• Resolving Problems

My 14-year-old daughter was left out by a group

July 6, 2014 | By | 5 Replies Continue Reading
A mom asks whether she should intervene when her daughter is left out by friends?

QUESTION

Hi,

I have a 14-year-old daughter who is hearing impaired and she has such a difficult time making friends. She can hear, but it’s hard for her to hear with a large group.

She has been hurt a lot with her friends at school who often just don’t want to take the time out to include her in the group. She loves to horseback ride so we started to go to a farm with a few girls her age. She finally met some girls that really seem to like her. They were going places together and having fun. She was so happy with these new girls until today.

She found out that they had all made plans together and did not include her. When she asked why they did not invite her and left her out, they said that they could only invite three girls and she was the only one not picked. She was devastated. She was crying and said that she just does not know why people do not like her.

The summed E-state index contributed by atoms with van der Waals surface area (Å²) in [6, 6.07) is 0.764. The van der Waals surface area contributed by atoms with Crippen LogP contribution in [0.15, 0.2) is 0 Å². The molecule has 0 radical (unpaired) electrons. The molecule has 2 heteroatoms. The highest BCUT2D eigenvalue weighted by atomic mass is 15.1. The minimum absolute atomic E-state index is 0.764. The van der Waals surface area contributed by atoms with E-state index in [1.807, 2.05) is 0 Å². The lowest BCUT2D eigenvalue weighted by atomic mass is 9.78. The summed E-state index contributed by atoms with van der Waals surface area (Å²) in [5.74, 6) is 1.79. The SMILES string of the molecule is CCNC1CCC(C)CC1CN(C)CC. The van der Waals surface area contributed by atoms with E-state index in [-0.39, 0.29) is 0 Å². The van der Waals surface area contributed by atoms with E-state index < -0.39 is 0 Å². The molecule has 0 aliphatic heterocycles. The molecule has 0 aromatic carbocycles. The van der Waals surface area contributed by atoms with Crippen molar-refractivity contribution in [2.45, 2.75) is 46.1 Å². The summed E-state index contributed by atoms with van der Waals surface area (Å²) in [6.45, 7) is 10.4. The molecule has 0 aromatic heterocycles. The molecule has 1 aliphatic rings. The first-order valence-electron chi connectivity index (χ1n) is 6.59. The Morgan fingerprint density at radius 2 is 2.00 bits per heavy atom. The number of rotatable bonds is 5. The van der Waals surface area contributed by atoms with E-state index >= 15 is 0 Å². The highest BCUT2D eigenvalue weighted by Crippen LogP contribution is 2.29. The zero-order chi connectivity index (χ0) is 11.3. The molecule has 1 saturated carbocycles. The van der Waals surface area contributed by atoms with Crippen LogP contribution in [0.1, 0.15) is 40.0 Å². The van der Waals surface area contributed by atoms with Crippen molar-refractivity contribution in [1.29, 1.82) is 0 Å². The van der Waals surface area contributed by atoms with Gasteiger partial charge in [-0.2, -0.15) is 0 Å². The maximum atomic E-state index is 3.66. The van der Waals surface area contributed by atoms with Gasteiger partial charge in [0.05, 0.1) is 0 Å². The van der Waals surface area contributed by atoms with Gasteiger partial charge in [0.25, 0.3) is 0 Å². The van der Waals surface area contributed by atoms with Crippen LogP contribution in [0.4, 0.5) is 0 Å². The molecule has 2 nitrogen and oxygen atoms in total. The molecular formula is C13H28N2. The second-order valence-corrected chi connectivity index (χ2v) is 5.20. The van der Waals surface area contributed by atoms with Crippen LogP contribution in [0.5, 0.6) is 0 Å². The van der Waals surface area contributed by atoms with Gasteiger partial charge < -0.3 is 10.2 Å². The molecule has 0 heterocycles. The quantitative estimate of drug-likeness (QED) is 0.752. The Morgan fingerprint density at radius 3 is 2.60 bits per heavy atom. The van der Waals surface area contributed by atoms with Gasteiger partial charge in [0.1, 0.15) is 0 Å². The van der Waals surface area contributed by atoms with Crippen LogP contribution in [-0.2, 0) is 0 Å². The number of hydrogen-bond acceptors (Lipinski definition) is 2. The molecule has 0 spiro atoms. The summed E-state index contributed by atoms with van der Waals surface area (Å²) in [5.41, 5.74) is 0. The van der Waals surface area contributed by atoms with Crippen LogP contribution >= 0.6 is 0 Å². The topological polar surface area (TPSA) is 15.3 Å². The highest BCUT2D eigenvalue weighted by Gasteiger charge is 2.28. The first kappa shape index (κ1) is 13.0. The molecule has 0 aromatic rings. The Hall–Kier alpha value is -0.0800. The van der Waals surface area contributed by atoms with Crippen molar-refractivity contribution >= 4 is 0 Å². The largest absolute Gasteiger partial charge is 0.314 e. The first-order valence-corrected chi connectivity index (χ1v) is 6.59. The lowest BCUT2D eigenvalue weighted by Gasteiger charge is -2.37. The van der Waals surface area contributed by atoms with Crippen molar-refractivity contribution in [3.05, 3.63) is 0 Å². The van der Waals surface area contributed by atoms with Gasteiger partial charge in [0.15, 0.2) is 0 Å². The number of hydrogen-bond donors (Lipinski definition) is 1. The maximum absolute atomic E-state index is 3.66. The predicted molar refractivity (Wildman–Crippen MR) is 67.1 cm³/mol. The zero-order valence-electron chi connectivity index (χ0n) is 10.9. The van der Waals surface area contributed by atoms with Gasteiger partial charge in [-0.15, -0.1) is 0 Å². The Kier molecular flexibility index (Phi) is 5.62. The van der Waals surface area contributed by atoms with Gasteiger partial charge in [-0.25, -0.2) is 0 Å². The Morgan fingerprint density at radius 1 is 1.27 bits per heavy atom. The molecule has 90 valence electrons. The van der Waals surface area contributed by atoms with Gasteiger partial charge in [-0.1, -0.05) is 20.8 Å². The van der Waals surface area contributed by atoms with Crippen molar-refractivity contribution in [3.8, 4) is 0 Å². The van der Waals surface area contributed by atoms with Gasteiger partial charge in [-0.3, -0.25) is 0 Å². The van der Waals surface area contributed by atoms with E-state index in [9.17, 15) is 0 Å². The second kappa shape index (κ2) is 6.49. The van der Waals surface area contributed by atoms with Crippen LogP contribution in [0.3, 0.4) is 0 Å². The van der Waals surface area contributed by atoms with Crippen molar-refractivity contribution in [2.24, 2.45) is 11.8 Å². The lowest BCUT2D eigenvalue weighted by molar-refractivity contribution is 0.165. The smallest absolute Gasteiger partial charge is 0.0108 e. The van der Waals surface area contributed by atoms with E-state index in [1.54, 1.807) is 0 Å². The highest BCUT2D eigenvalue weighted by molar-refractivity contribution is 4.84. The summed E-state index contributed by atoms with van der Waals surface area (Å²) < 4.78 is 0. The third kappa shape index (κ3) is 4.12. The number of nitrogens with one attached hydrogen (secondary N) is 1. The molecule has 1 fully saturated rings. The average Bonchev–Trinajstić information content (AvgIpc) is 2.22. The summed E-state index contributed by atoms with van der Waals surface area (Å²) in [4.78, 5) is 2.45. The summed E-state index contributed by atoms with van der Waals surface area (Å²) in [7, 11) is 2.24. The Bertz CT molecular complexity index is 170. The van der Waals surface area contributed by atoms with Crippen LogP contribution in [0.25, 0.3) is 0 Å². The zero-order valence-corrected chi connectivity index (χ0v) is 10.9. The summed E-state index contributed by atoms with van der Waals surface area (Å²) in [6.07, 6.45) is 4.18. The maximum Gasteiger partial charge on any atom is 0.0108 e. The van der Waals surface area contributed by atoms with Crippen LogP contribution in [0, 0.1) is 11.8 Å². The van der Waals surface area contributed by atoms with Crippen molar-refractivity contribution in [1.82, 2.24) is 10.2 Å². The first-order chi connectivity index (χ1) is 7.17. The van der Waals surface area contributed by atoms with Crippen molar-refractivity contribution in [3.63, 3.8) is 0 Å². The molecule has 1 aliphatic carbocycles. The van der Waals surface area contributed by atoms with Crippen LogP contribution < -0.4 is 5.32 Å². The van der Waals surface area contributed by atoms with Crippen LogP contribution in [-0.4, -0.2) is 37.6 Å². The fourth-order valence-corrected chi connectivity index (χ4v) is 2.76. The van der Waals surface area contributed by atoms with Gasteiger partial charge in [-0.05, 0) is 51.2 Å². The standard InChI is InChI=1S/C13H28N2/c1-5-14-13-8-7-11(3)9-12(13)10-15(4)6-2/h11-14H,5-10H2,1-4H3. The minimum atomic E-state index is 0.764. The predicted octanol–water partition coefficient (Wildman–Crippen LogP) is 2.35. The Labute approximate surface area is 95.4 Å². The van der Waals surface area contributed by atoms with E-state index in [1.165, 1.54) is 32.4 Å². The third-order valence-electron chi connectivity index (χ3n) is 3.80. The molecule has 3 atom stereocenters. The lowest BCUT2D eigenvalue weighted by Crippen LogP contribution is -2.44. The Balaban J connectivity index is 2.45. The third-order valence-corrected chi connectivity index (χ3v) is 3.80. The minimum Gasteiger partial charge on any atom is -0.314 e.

I tried to tell her that she is a good person but I don’t know if I did any good. Any advice as a parent on what I can say to her? I would like to say something to the girls, but I know that it would just make things worse, so I will keep my mouth shut. It hurts me so much to see her in this much pain. I am truly at lost on how to advise her.

Signed, Willa

ANSWER

Hi Willa,

I’m so sorry your daughter was excluded by her friends. You were wise not to approach the girls. At fourteen, she needs to learn to handle her own social issues.

She’ll have to wait and see whether this exclusion was a one-time deal, or if the girls have decided to distance themselves from her. Unfortunately, girls this age sometimes change whom they want to include or exclude from their social circles. In the most extreme cases, this type of behavior can also include bullying.

If your daughter is excluded from the next activity with the horseback riding girls, she needs to tell one of them she feels hurt and ask whether they are  mad at her, and—if she’s done something wrong, she would like to know so she can apologize.